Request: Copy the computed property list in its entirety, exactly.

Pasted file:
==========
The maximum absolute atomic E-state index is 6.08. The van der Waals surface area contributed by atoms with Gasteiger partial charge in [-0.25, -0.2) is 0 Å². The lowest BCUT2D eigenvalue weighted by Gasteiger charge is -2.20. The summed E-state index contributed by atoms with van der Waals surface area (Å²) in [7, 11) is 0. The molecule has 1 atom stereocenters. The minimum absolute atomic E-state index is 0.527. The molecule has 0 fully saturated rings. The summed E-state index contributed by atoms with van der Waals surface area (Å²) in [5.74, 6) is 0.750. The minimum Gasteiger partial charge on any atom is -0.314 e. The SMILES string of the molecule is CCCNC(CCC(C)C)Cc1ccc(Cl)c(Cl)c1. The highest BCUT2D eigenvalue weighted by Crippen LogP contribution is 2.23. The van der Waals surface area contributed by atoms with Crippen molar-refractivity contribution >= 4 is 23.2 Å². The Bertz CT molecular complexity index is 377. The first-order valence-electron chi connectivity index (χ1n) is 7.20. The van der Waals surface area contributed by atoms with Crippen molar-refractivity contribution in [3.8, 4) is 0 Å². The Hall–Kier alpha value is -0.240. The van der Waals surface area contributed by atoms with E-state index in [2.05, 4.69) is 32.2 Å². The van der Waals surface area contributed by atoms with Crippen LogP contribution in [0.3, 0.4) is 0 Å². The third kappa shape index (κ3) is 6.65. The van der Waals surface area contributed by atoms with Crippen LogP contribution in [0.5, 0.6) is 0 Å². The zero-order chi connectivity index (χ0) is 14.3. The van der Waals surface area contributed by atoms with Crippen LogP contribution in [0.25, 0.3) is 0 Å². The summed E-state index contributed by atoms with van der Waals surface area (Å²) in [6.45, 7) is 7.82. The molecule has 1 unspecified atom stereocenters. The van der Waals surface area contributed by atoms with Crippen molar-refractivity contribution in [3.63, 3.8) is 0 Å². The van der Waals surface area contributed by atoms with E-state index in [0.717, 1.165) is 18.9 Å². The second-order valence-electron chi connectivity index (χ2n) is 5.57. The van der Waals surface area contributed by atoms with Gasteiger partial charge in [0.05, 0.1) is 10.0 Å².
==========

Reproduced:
The maximum absolute atomic E-state index is 6.08. The van der Waals surface area contributed by atoms with Gasteiger partial charge in [-0.25, -0.2) is 0 Å². The lowest BCUT2D eigenvalue weighted by Gasteiger charge is -2.20. The summed E-state index contributed by atoms with van der Waals surface area (Å²) in [7, 11) is 0. The molecule has 1 atom stereocenters. The minimum absolute atomic E-state index is 0.527. The molecule has 0 fully saturated rings. The summed E-state index contributed by atoms with van der Waals surface area (Å²) in [5.74, 6) is 0.750. The minimum Gasteiger partial charge on any atom is -0.314 e. The SMILES string of the molecule is CCCNC(CCC(C)C)Cc1ccc(Cl)c(Cl)c1. The highest BCUT2D eigenvalue weighted by Crippen LogP contribution is 2.23. The van der Waals surface area contributed by atoms with Crippen molar-refractivity contribution >= 4 is 23.2 Å². The Bertz CT molecular complexity index is 377. The first-order valence-electron chi connectivity index (χ1n) is 7.20. The van der Waals surface area contributed by atoms with Crippen molar-refractivity contribution in [3.8, 4) is 0 Å². The Hall–Kier alpha value is -0.240. The van der Waals surface area contributed by atoms with E-state index in [2.05, 4.69) is 32.2 Å². The van der Waals surface area contributed by atoms with Crippen LogP contribution in [0.3, 0.4) is 0 Å². The third kappa shape index (κ3) is 6.65. The van der Waals surface area contributed by atoms with Crippen LogP contribution in [0.5, 0.6) is 0 Å². The zero-order chi connectivity index (χ0) is 14.3. The van der Waals surface area contributed by atoms with Crippen LogP contribution in [0.25, 0.3) is 0 Å². The summed E-state index contributed by atoms with van der Waals surface area (Å²) in [6.45, 7) is 7.82. The molecule has 1 unspecified atom stereocenters. The van der Waals surface area contributed by atoms with Crippen molar-refractivity contribution in [3.63, 3.8) is 0 Å². The van der Waals surface area contributed by atoms with E-state index in [0.717, 1.165) is 18.9 Å². The second-order valence-electron chi connectivity index (χ2n) is 5.57. The van der Waals surface area contributed by atoms with Gasteiger partial charge in [0.05, 0.1) is 10.0 Å².